2) Identify financial needs and potential incentives. Many technology companies are increasingly aware of the site selection process, having watched major site selection stories in the national media. Now, companies must ask if they need incentives to choose their new location and which incentives are most appropriate. Capital-invensive industries, such as semiconductor manufacturing or data centers, will be significantly affected by taxes and incentives; service and R&D firms such as software developers will find that statutory incentives are limited.  Discretionary, often cash-based, incentives will bring heightened scrutiny as the U.S. recovers from the pandemic-induced recession.

3) Evaluate potential communities. Much of site selection research can be conducted remotely and prior to contacting communities for information. Site selection firms maintain significant data on labor availability, cost, tax structures, transportation infrastructure and university assets. Often, a company can short-list communities based on this data. Input from executives also drives the selection of communities for consideration.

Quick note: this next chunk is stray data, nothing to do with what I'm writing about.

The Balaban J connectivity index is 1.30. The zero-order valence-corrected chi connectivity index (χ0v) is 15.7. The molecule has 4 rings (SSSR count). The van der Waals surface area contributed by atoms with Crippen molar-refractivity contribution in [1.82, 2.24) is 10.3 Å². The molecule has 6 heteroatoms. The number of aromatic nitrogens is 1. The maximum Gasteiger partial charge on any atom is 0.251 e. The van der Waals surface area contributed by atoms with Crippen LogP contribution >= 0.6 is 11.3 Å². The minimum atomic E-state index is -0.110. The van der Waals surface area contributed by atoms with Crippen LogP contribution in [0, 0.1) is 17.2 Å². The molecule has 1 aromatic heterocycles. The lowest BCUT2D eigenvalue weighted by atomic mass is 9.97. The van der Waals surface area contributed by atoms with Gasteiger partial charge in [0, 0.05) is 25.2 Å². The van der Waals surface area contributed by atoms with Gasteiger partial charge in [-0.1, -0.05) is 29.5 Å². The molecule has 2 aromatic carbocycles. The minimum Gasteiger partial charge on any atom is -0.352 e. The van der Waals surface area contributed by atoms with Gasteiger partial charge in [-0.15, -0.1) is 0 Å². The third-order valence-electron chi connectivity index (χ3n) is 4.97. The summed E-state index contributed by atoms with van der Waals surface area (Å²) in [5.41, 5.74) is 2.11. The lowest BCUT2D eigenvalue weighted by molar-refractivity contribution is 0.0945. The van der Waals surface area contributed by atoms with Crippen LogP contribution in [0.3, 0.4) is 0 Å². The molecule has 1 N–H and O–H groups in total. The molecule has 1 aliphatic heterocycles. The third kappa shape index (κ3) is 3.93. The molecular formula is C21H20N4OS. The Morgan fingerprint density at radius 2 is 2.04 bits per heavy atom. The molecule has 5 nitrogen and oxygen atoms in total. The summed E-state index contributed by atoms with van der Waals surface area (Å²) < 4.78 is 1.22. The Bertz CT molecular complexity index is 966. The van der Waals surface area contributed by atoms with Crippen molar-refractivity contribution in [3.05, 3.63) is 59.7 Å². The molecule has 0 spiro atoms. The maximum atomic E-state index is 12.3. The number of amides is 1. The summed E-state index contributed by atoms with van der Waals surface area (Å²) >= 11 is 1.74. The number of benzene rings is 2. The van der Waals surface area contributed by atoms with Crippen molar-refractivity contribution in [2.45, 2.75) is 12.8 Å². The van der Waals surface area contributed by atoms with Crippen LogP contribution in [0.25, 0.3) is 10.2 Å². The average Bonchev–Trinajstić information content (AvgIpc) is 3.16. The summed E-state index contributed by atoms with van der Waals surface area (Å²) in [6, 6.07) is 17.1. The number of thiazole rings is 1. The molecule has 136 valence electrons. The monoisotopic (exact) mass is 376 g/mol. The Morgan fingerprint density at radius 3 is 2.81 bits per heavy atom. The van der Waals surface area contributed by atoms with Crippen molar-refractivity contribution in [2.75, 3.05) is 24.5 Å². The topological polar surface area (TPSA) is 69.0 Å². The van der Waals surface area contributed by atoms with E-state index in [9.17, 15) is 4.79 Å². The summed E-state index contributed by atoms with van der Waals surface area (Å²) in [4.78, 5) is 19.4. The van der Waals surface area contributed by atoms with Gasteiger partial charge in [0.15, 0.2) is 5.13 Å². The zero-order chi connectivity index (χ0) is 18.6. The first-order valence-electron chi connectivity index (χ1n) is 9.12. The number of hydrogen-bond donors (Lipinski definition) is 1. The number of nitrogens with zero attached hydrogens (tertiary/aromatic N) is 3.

4) Risk assessment. As companies face new risk factors in the site selection process, a risk assessment should be performed for each site to evaluate potential political, natural disaster, crime/security and pandemic exposure.  

5) Issue requests for proposals. Requests for proposals (RFPs) should be issued to a limited number of communities. The short list of potential locations should consist of five to 10 communities that meet certain criteria, such as broad geographic considerations and labor requirements. These RFPs usually request information on specific sites and buildings, current tax rates affecting those locations, and available incentives. To ensure confidentiality, communities will not be provided with any identifying information about the client.